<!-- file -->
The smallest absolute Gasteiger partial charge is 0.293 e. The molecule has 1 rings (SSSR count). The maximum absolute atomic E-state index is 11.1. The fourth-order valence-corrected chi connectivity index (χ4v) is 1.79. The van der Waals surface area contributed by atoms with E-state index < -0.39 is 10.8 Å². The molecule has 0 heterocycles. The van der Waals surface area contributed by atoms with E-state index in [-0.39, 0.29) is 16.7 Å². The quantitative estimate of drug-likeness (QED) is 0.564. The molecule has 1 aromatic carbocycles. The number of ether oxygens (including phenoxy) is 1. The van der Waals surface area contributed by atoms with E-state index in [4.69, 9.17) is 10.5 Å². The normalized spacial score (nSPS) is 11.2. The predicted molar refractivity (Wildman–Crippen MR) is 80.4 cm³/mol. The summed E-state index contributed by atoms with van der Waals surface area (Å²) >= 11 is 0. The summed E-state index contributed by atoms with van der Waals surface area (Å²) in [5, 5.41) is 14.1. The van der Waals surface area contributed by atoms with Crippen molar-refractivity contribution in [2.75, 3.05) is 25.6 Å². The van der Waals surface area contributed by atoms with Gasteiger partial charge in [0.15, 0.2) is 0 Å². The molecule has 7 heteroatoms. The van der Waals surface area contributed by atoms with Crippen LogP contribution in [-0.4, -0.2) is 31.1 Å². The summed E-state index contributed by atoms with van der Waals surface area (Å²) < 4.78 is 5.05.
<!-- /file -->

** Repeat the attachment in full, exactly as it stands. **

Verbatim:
The smallest absolute Gasteiger partial charge is 0.293 e. The molecule has 1 rings (SSSR count). The maximum absolute atomic E-state index is 11.1. The fourth-order valence-corrected chi connectivity index (χ4v) is 1.79. The van der Waals surface area contributed by atoms with E-state index < -0.39 is 10.8 Å². The molecule has 0 heterocycles. The van der Waals surface area contributed by atoms with E-state index in [-0.39, 0.29) is 16.7 Å². The quantitative estimate of drug-likeness (QED) is 0.564. The molecule has 1 aromatic carbocycles. The number of ether oxygens (including phenoxy) is 1. The van der Waals surface area contributed by atoms with E-state index in [4.69, 9.17) is 10.5 Å². The normalized spacial score (nSPS) is 11.2. The predicted molar refractivity (Wildman–Crippen MR) is 80.4 cm³/mol. The summed E-state index contributed by atoms with van der Waals surface area (Å²) >= 11 is 0. The summed E-state index contributed by atoms with van der Waals surface area (Å²) in [5, 5.41) is 14.1. The van der Waals surface area contributed by atoms with Crippen molar-refractivity contribution in [2.75, 3.05) is 25.6 Å². The van der Waals surface area contributed by atoms with Gasteiger partial charge in [0.15, 0.2) is 0 Å². The molecule has 7 heteroatoms. The van der Waals surface area contributed by atoms with Crippen LogP contribution in [-0.4, -0.2) is 31.1 Å². The summed E-state index contributed by atoms with van der Waals surface area (Å²) < 4.78 is 5.05.